Its amazing what you notice when you have the chance to wander alone.
Personally, I’d look way more excited about being a saint.
“Blessed are the what?” she says. Lady has no idea how she got here.
This one just walked into the wrong room.
The Bode Museum, like many of the buildings on Museuminsel, is very beautiful. If you go, take a moment to walk onto the gallery looking down into the main foyer. The collection is primarily sculpture, but there are some paintings. Mostly in the form of alter pieces.
We’ve been trying new places all over Berlin and I-ke-Su, on Uhlandstraße in Wilmersdorf, is going to become a regular on our list of go-to restaurants.
I-ke-Su is a kai tan sushi restaurant, the kind of place where the rolls are pulled around the restaurant on a conveyer belt and you grab what you like. I-ke-Su takes the concept to a delightfully kitschy place by using a tiny stream with wooden boats.
Sorry for the blur. Those boats were moving at a nice clip!
The best part, from a family perspective, is the decor. In addition to the boats, the entire bar area is surrounded by a salt-water aquarium. S was especially charmed by the itty-bitty starfish clinging to the glass directly in front of her. What’s more – we got her to try a bit of a cooked salmon roll even though there was sauce touching the fish!
A major victory on more than one count!
You can find I-ke-Su at Uhlandstr. 157 by taking the U9 or U3 to Spichernstr.
We were in need of a change of culinary pace. More specifically, we needed a Thai restaurant. Now you may see in my archives that we have a neighborhood Thai place, but no more. Sadly, Sarod’s changed management and isn’t up to what it used to be.
And that’s why we had to go to Steglitz. I can’t tell you much else about Steglitz, since my experiences there are limited to walking from the S-Bahn to my new favorite Thai restaurant. I can’t take credit for the find, however, that was entirely Jon. It was his idea to look up the nearest Thai restaurant to the Thai embassy and voila! There’s was Dokmai.
The restaurant is small and the service is friendly. We’ve been twice and both times I ordered the basic – but telling! – Pad Thai. Its perfect; its tasty, and what’s more, it was exactly the same on both visits!
This spicy, basil chicken was delicious, too. Can you see the peppercorns? So good.
Don’t mind the schlep? Find Dokmai Muthesiusstraße 38 by taking the S1 or U9 to Rathaus Steglitz.
I might have stretched S a little thin with two classical music performances over the weekend. How could we pass up a Bach-marathon, or a family showing of “Die Zauberflöte?” You may be thinking: “quite easily.” I certainly got one … Continue reading →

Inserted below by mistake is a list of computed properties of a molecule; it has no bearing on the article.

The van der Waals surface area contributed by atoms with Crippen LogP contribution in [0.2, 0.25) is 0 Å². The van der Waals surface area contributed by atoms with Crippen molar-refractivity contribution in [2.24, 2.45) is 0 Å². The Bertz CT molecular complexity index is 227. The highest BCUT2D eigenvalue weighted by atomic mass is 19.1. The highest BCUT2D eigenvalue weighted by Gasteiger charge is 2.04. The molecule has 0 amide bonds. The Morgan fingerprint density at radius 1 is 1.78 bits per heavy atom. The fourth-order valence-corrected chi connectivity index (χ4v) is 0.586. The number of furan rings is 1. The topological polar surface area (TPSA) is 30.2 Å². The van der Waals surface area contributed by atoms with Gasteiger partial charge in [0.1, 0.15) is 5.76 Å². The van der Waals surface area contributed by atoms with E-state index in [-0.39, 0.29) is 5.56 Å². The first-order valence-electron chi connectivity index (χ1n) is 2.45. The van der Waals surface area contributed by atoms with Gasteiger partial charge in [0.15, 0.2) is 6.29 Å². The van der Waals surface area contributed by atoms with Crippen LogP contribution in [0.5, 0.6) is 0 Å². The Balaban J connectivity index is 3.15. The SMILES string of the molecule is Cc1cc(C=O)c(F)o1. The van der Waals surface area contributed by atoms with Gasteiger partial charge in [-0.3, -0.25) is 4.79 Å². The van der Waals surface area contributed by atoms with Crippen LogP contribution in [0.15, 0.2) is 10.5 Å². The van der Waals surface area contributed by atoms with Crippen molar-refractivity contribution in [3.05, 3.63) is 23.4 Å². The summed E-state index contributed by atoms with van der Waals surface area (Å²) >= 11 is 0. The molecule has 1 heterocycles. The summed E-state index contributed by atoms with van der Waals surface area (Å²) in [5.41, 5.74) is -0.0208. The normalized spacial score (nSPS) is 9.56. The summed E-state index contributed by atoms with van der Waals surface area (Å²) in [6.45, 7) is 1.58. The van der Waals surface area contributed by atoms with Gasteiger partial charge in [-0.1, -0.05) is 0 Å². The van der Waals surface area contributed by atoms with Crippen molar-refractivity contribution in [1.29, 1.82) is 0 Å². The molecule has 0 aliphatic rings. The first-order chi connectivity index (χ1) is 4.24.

Last week, we fell in love with Finland (or at the very least, Finland’s way with salmon and cardamom), and on Friday, we followed it up with a general Scandinavian affair at the Lucia Weihnachtsmarkt. This market is much larger … Continue reading →
The Deutsches Technikmuseum is the place to be for all things mechanical. We spent a few hours there. Jon and S moving from exhibit to exhibit with interest, and me dragging my feet behind them. It isn’t that the … Continue reading →
“You have Lachs in your hair,” said my husband as he gingerly picked a bit of salmon off of me and flicked it to the ground. I didn’t care; after three years in the US we were finally back at … Continue reading →
Staaken was a border crossing between the former East and West Germany. To make matter confusing, the western part of Staaken (bordering Brandenburg) was in the DDR while the eastern part (bordering Berlin) was in the British-controlled west. Today Staaken is a suburb of Spandau, which itself is a suburb of Berlin. That is, unless you ask a Spandauer.
About a month ago, S’s teachers sent a note home reminding us to send in a Lanternenstab. This led to me going “huh?” what?” for a while, to myself of course, followed by some hurried texting to Jon. I’m supposed to … Continue reading →
Despite a lack of activity on this blog, we have been BUSY. There are constant plans or planning or waiting to plan, because who knows what our visitors will want to do and where will we feed them? And you know … Continue reading →